[Ads-l] Meaningless "so" at start of reply sentence

Kate Svoboda-Spanbock katesvobodaspanbock at GMAIL.COM
Tue Nov 14 14:33:11 EST 2017


Not sure whether any of the references below mention it, but, Seamus Heaney used it, followed by a period, to start his translation of Beowulf.
--
Kate Svoboda-Spanbock
katesvobodaspanbock at gmail.com
310-880-3091



On Nov 14, 2017, at 11:10 AM, Wilson Gray <hwgray at GMAIL.COM> wrote:

> Back when, I somehow got into the habit of introducing a topic with the
> words, "As I've said," even though I'd not mentioned that topic before,
> ever. I became consciously aware of it after my girlfriend eventually
> freaked out.
> 
> On Sun, Nov 12, 2017 at 9:02 PM, Ben Zimmer <bgzimmer at gmail.com> wrote:
> 
>> Googling for "sentence-initial 'so'" yields some familiar faces.
>> 
>> Geoff Nunberg on Fresh Air:
>> https://www.npr.org/2015/09/03/432732859/so-whats-the-big-
>> deal-with-starting-a-sentence-with-so
>> 
>> Arnold Zwicky on his blog:
>> https://arnoldzwicky.org/2015/08/11/so/
>> 
>> Grant Barrett on A Way With Words:
>> https://www.waywordradio.org/sentence-initial-so/
>> 
>> Mark Liberman on Language Log:
>> http://languagelog.ldc.upenn.edu/nll/?p=2570
>> 
>> 
>> On Sun, Nov 12, 2017 at 5:22 PM, Margaret Winters <mewinters at wayne.edu>
>> wrote:
>> 
>>> I've been noticing it for a couple of years at the LSA and other
>>> conferences - younger speakers particularly tend to start their talks
>> with
>>> 'so' or 'ok'.  I've been understanding it as a semantic inchoative -
>> 'This
>>> is an announcement that I am getting going on my talk'.  I once started
>>> trying to gather data at a conference (approximate age of speaker,
>> gender,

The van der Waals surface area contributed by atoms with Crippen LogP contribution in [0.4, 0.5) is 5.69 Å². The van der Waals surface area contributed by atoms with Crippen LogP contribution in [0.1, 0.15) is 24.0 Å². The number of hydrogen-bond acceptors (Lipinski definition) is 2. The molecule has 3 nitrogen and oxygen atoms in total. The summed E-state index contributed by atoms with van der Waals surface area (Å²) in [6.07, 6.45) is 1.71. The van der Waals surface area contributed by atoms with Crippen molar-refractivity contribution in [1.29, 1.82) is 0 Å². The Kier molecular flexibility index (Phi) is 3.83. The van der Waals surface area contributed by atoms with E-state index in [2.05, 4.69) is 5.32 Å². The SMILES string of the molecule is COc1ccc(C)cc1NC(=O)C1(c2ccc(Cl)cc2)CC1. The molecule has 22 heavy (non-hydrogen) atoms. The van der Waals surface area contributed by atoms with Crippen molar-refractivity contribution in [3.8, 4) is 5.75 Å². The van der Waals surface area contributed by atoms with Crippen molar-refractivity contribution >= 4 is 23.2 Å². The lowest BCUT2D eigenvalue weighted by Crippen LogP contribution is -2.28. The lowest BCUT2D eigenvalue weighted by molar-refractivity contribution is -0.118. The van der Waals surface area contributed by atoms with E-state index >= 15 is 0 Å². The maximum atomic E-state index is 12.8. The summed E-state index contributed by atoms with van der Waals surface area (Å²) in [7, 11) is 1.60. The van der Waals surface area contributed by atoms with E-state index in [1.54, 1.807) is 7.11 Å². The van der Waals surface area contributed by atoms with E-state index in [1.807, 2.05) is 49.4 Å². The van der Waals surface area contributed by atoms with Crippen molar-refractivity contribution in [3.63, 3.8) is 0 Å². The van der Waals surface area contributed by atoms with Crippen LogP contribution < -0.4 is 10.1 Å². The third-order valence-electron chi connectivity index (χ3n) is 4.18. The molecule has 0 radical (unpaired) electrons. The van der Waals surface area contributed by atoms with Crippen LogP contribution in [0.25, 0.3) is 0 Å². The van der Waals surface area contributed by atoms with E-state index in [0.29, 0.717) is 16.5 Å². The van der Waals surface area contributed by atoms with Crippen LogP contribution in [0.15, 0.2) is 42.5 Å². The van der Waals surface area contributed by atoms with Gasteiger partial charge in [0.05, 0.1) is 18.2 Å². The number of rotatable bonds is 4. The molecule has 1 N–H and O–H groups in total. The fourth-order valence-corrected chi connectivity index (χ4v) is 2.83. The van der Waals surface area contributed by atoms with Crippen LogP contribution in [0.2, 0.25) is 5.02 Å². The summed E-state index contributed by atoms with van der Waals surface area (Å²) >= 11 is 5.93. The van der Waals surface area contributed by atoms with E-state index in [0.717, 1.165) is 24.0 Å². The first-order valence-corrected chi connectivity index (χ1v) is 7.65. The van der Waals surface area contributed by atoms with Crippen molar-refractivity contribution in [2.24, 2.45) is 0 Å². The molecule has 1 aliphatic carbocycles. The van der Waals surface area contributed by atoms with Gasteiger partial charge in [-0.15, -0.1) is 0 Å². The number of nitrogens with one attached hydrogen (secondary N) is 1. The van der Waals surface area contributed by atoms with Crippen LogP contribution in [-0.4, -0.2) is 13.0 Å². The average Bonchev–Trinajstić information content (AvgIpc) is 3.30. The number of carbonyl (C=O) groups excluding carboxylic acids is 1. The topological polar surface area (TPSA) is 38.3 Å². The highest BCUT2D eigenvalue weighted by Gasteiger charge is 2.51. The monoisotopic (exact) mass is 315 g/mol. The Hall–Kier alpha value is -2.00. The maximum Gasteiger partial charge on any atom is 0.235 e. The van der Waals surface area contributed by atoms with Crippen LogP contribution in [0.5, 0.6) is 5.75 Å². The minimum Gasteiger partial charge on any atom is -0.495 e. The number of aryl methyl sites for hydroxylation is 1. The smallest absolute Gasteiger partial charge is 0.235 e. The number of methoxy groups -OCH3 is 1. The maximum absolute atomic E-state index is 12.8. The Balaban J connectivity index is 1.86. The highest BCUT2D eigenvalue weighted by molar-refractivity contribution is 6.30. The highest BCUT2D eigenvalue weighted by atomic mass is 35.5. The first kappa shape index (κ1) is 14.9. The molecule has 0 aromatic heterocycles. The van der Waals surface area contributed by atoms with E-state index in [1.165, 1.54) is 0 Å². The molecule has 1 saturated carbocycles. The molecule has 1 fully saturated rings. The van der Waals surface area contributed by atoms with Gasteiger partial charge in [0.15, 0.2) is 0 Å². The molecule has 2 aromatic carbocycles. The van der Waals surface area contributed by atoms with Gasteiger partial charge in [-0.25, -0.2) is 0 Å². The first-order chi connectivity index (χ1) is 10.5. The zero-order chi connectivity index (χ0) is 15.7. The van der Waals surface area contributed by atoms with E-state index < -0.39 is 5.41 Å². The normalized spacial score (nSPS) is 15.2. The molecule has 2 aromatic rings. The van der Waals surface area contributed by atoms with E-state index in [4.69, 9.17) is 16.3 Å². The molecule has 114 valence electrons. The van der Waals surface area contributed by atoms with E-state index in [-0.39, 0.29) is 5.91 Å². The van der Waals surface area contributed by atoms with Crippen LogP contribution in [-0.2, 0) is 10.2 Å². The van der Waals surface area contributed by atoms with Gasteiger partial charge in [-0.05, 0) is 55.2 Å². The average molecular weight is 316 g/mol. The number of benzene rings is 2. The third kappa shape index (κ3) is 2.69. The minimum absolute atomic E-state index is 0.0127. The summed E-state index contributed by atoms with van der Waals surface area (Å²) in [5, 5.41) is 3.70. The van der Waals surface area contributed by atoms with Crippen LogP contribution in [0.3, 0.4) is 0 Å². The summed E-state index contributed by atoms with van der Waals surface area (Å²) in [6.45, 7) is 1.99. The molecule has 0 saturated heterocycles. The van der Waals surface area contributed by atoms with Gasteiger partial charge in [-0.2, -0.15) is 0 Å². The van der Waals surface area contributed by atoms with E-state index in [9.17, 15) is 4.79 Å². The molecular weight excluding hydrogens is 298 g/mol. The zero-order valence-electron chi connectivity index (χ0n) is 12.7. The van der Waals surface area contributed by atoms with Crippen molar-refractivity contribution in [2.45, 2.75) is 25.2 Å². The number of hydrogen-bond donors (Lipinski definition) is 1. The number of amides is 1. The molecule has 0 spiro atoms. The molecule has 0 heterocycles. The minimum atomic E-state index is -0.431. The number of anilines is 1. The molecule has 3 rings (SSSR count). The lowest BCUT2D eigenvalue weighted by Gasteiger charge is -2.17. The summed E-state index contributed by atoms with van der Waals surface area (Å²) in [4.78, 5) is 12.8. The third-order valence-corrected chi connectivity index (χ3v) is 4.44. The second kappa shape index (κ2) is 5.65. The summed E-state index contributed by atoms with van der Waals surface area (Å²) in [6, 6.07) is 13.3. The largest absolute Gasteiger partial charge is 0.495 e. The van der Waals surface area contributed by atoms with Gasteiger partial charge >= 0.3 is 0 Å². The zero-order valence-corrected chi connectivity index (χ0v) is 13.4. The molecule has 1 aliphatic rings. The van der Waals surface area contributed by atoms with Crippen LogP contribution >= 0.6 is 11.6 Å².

>>> and first word), but got distracted too many times and gave it up.  I
>> don't
>>> know of anything has been written on it, but would be interested.
>>> 
>>> 
>>> Margaret
>>> 
>>> 
>>> ----------------------------
>>> MARGARET E WINTERS
>>> Former Provost
>>> Professor Emerita - French and Linguistics
>>> Wayne State University
>>> Detroit, MI  48202
>>> 
>>> mewinters at wayne.edu
>>> 
>>> 
>>> 
>>> ________________________________
>>> From: American Dialect Society <ADS-L at LISTSERV.UGA.EDU> on behalf of
>>> Cohen, Gerald Leonard <gcohen at MST.EDU>
>>> Sent: Sunday, November 12, 2017 5:12 PM
>>> To: ADS-L at LISTSERV.UGA.EDU
>>> Subject: Meaningless "so" at start of reply sentence
>>> 
>>> Yesterday a friend asked me about something I've noticed for at least a
>>> year: On TV and radio I often hear a response to a question begin with
>> the
>>> meaningless word so.
>>> 
>>> E.g.:
>>> 
>>> Question: Did the Democrats have a good turnout?
>>> 
>>> Answer begins: So let's look at the figures.
>>> 
>>> 
>>> Has this feature been treated yet in any linguistic discussions?  And is
>>> my impression correct that it is a relatively recent development (the
>> past
>>> year or two)?
>>> 
>>> 
>> 
>> ------------------------------------------------------------
>> The American Dialect Society - http://www.americandialect.org
>> 
> 
> 
> 
> -- 
> -Wilson
> -----
> All say, "How hard it is that we have to die!"---a strange complaint to
> come from the mouths of people who have had to live.
> -Mark Twain
> 
> ------------------------------------------------------------
> The American Dialect Society - http://www.americandialect.org


------------------------------------------------------------
The American Dialect Society - http://www.americandialect.org


More information about the Ads-l mailing list